Talk about innovation. I took my son, Danny, and his friend, David — both diehard car aficionados — to the New England Auto Show last weekend, and there they were: the Aston Martins, the Ferraris, the Lamborghinis, the Maseratis … along with the usual complement of German, American, Swedish and Japanese brands. Top gear all the way.
But the most unusual thing at the show wasn’t a souped-up concept car, but the girl with the blue hair. A young lady, actually, wearing a lab coat and straight blue hair in a pageboy cut. And I mean a nice shade of shiny royal blue. She was part of the team at the Caitlin Raymond International Registry booth, where they were coaxing passersby to register as possible bone marrow donors.
I remembered this young lady from the auto show exactly one year ago. Then, the blue hair worked to stop me long enough to hear her pitch and agree to sign up with the registry. It was quick and simple to swab cells from inside my mouth to collect a specimen, and voila, I was registered. This year, though, every time we passed by the CRIR booth and I was asked to sign up, I just smiled and replied, "Already registered!"
At first it felt good to say that. But by the third or fourth trip by the CRIR booth (trying to keep tabs on two teenage boys required several round trips around the hall) and being solicited every time by a different volunteer, I thought, "It’s too bad I don’t have some kind of button to wear that tells them I’m already signed up."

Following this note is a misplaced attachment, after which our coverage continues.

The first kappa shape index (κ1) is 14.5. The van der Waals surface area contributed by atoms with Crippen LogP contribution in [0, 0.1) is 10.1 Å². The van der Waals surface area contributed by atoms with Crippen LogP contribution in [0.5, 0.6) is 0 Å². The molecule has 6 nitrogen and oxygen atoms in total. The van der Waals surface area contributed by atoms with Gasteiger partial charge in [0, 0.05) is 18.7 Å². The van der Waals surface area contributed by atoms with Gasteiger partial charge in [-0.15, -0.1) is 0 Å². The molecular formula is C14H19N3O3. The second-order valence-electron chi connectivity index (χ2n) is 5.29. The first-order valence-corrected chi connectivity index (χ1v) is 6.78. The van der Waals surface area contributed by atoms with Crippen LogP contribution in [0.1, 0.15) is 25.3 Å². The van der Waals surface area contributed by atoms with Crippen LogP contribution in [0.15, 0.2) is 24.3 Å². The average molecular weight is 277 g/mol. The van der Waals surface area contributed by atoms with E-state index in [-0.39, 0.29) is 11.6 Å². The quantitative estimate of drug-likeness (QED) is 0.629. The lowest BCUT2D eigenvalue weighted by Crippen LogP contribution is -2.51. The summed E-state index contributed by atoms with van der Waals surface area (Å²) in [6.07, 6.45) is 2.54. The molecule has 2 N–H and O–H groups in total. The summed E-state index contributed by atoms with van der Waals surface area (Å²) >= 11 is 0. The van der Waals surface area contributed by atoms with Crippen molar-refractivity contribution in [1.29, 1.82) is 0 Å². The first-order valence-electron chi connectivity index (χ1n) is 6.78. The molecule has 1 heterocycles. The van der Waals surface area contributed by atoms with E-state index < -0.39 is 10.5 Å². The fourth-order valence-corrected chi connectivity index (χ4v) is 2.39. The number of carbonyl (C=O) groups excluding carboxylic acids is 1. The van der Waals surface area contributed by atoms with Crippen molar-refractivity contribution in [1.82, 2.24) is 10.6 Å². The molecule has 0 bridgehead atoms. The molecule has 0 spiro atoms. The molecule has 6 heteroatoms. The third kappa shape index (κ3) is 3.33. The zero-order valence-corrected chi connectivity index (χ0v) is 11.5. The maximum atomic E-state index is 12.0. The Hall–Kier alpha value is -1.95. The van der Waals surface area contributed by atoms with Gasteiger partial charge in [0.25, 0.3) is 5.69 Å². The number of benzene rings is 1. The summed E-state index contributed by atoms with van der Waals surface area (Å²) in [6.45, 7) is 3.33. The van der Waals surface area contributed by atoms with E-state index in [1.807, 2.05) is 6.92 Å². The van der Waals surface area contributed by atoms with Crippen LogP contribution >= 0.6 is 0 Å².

Now imagine that those passersby were your customers and that all of them were already signed up for your "registry" — your customer list. Do you keep asking them to sign up? To buy your product? Or might it be better to ask them to tell someone else that signing up or trialing your product would be a good idea?
That’s what I would have told the Registry people: Have a brochure or sticker or something ready to hand to those who, like me, say "Already registered!" so that I might spread the word and tell someone else how good and fulfilling it felt to sign up. My experience with the blue-haired girl last year had been a positive one. I wouldn’t hesitate to tell others to sign up for the Caitlin Raymond International Registry.
And that’s just good marketing. Make the most of every encounter. Turn your best customers into salespeople. Have a different call to action at every subsequent communication as prospects become customers and customers become advocates.
Oh, and dye your hair blue, too. Works every time.
Rob Kinslow is vice president for strategic communications at Seidler Bernstein. A journalist by training and former president of the American Medical Writers Assn. in Boston, Rob gently guides companies through the often byzantine world of brand and message strategy. His work has been recognized by the American Hospital Assn., AMWA, Diagnostic Marketing Assn., the Healthcare Information Awards, Rx Club and others. An avid magician and musician, he is also a former three-term president of the International Brotherhood of Magicians in Boston.